• Stress and insecurity: we provide for our cat's basic needs, but if there is a reason they feel like their needs won't be met, they can become stressed and insecure. Maybe you have brought a new cat into the home and the other cat feels they are not getting enough attention. This can cause them to feel anxious and they eat the other cat's food because they fear they will lose out. Look at the possible reasons why your cat is stressed and see if any apply in this situation.

  • Social interaction: if your cats are not stressed and are otherwise healthy, there may be an issue of hierarchy. In cat colonies, felines have certain ranks and roles which vary according to many factors. If one cat is eating the food of another, it may be a territorial issue or simply a need to show who is boss, something which can be seen when a new cat enters the home.

  • Cats don't get along: unfortunately, cats have different personalities and they sometimes will not get along. This can be due to many reasons, poor socialization being one of the most important. Sometimes it is simply not easy to tell why one cat has a problem with another, but the eating of their food might be a clear signal they are not getting along. Some cats simply do not get along with other cats.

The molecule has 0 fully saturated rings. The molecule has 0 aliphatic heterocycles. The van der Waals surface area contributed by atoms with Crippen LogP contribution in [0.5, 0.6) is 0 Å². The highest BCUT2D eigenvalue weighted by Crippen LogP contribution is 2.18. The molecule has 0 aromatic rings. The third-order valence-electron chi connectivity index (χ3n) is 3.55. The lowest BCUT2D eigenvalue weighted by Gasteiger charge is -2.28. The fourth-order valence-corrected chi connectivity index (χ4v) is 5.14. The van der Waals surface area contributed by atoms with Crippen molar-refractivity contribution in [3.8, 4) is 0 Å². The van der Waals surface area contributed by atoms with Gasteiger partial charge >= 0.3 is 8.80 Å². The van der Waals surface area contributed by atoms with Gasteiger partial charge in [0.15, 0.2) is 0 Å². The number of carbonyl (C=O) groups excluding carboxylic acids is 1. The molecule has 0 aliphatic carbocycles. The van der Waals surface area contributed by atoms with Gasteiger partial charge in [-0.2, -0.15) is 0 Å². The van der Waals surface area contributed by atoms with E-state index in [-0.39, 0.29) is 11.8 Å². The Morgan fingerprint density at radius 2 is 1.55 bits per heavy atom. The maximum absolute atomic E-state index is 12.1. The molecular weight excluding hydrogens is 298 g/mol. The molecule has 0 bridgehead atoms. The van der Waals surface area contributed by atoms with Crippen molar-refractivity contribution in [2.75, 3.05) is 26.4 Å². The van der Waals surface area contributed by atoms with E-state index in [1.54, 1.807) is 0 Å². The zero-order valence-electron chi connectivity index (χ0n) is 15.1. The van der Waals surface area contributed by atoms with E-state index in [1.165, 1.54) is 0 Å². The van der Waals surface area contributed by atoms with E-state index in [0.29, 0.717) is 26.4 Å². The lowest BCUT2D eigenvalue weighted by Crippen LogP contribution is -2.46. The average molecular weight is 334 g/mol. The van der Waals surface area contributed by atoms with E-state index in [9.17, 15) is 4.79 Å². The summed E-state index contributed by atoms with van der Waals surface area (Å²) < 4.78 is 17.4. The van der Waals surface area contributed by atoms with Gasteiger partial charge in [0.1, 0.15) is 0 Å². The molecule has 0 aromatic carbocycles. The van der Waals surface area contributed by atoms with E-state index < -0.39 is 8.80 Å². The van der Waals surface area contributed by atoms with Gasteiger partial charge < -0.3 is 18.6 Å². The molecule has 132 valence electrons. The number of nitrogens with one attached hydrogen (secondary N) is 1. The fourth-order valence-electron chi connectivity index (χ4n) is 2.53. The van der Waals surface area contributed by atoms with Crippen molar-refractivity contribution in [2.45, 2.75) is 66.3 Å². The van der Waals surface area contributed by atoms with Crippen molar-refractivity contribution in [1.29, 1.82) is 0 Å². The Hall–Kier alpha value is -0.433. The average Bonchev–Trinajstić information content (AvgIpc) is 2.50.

Although there is a hierarchy between cats, when both enjoy enough food they do not feel the need to compete with each other for this resource. If we don't meet the basic needs of all the cats in a home, it is going to lead to more problems.

How to stop a cat eating another cat's food

Whether your cat eats another cat's food because they steal it or the other leaves it, it is bad for any cat to eat too much or too little. Cats are animals of routine, so it is important we establish a feeding regimen from the beginning. This can help us to avoid over-eating and to ensure each cat gets the nutrients they need. The result will be all cats in the home being happy and healthy.

If you are wondering about how cats get along, you can check out our video on how many cats you can keep in one home:

Establish a routine and separate resources

The first thing we need to know is that cats prefer to eat several times a day. This is why you will need to determine the total amount each cat will need to eat in a 24 hour period and portion it throughout the day. Our article on how much you should feed a cat each day.

Once the amount of food a cat needs has been determined according to age, size and health, it is best to set a schedule. Not only do cats need to eat throughout the day, they need to know when they will eat. If not, they can feel like they are not going to be fed and become anxious. It is one of the reasons cats meow at their guardians a lot. Each cat will need their own bowl and they should know which one is theirs. You can set them in the same room, but it is best to separate the area in which the bowl is placed so the cat can better understand what belongs to whom.